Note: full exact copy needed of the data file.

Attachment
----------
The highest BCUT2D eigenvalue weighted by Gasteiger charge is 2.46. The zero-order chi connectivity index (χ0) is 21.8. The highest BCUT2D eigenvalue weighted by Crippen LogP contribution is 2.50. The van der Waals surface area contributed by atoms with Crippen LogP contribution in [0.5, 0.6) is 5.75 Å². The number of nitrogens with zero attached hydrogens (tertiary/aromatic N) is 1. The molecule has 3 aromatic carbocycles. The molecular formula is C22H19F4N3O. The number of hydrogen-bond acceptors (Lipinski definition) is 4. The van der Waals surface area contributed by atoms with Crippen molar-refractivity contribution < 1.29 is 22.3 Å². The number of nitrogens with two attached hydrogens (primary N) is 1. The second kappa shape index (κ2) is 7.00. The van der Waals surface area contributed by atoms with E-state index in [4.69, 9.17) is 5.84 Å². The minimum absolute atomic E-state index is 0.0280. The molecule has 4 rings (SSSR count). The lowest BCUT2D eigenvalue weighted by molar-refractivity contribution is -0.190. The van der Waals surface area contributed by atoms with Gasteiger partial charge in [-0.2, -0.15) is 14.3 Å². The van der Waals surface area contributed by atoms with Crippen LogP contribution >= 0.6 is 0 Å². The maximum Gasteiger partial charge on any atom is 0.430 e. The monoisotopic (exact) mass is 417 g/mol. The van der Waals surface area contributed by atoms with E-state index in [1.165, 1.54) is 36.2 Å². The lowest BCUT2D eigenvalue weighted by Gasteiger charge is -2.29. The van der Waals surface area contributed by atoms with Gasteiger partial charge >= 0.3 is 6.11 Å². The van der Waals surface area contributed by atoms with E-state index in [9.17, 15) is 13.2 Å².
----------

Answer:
The highest BCUT2D eigenvalue weighted by Gasteiger charge is 2.46. The zero-order chi connectivity index (χ0) is 21.8. The highest BCUT2D eigenvalue weighted by Crippen LogP contribution is 2.50. The van der Waals surface area contributed by atoms with Crippen LogP contribution in [0.5, 0.6) is 5.75 Å². The number of nitrogens with zero attached hydrogens (tertiary/aromatic N) is 1. The molecule has 3 aromatic carbocycles. The molecular formula is C22H19F4N3O. The number of hydrogen-bond acceptors (Lipinski definition) is 4. The van der Waals surface area contributed by atoms with Crippen molar-refractivity contribution < 1.29 is 22.3 Å². The number of nitrogens with two attached hydrogens (primary N) is 1. The second kappa shape index (κ2) is 7.00. The van der Waals surface area contributed by atoms with E-state index in [4.69, 9.17) is 5.84 Å². The minimum absolute atomic E-state index is 0.0280. The molecule has 4 rings (SSSR count). The lowest BCUT2D eigenvalue weighted by molar-refractivity contribution is -0.190. The van der Waals surface area contributed by atoms with Gasteiger partial charge in [-0.2, -0.15) is 14.3 Å². The van der Waals surface area contributed by atoms with Crippen LogP contribution >= 0.6 is 0 Å². The maximum Gasteiger partial charge on any atom is 0.430 e. The monoisotopic (exact) mass is 417 g/mol. The van der Waals surface area contributed by atoms with E-state index in [1.165, 1.54) is 36.2 Å². The lowest BCUT2D eigenvalue weighted by Gasteiger charge is -2.29. The van der Waals surface area contributed by atoms with Gasteiger partial charge >= 0.3 is 6.11 Å². The van der Waals surface area contributed by atoms with E-state index in [9.17, 15) is 13.2 Å².